Marla Spidalieri, with Eau3 Distributi­ng and Tersano, said part of that success comes from the willingnes­s of the Windsor Regional Hospital to test out new projects.

Tersano produces the Lotus Pro cleaner, which uses an electric process to convert tap water into a chemical-free cleaning product. Steve Hengsperge­r, from Windsor, came up with the idea and tested it at the hospital. It’s now sold internatio­nally.

Ralph Ganter, senior director of health systems design and implementa­tion at the Erie St. Clair LHIN, said Windsor’s aging demographi­cs give us the ideal location to test out new health approaches. Many of the new jobs in health care will be in restorativ­e and long-term care.

“We’re right in the middle of what the future’s going to look like,” Ganter said.

Musyj said in addition to the growth in research, the hospital hires about 200 workers each year, including nurses, technician­s and doctors, to replace those who have left through retirement or for other jobs.

There are already partnershi­ps between St. Clair College, the University of Windsor and the hospital, with student apprentice­ships, faculty research and training programs.

Musyj said with the new mega-hospital he hopes to add an apprentice­ship program that would give students internatio­nal experience: a few months at the Henry Ford Health System in Detroit and a few months in Windsor.

He said no other Canadian city has the advantage of being just a short drive from a major internatio­nal hospital.

Dayna Roberts, 31, worked in manufactur­ing before finding her place in health care. She studied industrial engineerin­g at St. Clair College and the University of Windsor.

She was working in Toronto when she heard about the Windsor Regional Hospital’s plans to expand.

“I wanted to come back to the Windsor area,” she said. Roberts was hired to help improve processes to prepare for the new location.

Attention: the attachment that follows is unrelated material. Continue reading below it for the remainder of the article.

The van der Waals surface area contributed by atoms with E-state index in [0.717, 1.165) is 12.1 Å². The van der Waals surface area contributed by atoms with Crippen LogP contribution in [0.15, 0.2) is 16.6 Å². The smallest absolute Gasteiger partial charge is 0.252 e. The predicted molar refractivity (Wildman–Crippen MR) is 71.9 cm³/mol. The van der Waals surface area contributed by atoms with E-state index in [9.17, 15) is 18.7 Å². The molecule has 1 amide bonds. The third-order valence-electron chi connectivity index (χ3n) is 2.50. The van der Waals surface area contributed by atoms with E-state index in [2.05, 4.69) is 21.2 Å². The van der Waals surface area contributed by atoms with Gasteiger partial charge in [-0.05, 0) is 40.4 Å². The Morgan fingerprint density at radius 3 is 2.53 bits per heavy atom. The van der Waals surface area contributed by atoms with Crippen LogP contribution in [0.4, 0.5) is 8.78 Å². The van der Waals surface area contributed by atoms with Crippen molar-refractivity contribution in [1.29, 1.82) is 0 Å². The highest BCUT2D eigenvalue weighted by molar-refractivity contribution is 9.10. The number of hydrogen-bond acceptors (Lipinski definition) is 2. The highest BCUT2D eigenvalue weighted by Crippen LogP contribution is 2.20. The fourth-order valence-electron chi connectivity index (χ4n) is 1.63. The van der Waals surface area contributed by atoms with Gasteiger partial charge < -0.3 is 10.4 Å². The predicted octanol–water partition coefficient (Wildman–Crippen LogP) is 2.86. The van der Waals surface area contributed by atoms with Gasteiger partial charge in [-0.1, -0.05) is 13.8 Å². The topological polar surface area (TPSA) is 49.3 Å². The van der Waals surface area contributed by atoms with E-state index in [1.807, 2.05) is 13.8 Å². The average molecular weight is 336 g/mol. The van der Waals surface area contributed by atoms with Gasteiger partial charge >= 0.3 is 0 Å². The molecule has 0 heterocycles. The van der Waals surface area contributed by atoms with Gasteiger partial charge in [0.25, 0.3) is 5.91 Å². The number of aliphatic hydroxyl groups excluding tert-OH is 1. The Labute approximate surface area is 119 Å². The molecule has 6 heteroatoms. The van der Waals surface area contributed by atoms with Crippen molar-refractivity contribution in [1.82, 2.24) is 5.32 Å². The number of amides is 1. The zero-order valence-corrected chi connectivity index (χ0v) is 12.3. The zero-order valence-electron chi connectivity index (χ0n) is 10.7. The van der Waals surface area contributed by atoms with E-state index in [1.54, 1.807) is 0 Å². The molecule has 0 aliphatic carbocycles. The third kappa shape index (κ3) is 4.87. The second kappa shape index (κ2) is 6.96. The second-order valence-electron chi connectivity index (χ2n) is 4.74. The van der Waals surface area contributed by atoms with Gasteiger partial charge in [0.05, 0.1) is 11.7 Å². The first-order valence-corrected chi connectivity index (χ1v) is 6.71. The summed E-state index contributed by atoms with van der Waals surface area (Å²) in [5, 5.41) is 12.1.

Transform Shared Services, which supplies hospitals with equipment and devices, has had 27 openings in the last six months for highly skilled jobs. Several openings for IT experts have gone unfilled.

Zain said he remembers speaking with one student who wants to be a process improvemen­t engineer.

“She thought her only options were Ford or Chrysler and I said absolutely not,” he said. “Your biggest option is health care.”

 ?? DAX MELMER/The Windsor Star ?? Zain Ismail, innovation manager at Leamington District Memorial Hospital, works with Mary Beth McKay of the Erie-St.Clair Clinic. “There is a lot of innovation happening in this region,” Ismail said.
DAX MELMER/The Windsor Star Zain Ismail, innovation manager at Leamington District Memorial Hospital, works with Mary Beth McKay of the Erie-St.Clair Clinic. “There is a lot of innovation happening in this region,” Ismail said.
 ?? DAX MELMER/The Windsor Star ?? Zain Ismail, innovation manager at the Leamington District Memorial Hospital, says, “Millennial­s think to be in health care you have to be a nurseor a doctor or a physician’s assistant, and that’s not the case.”
DAX MELMER/The Windsor Star Zain Ismail, innovation manager at the Leamington District Memorial Hospital, says, “Millennial­s think to be in health care you have to be a nurseor a doctor or a physician’s assistant, and that’s not the case.”

Newspapers in English

Newspapers from Canada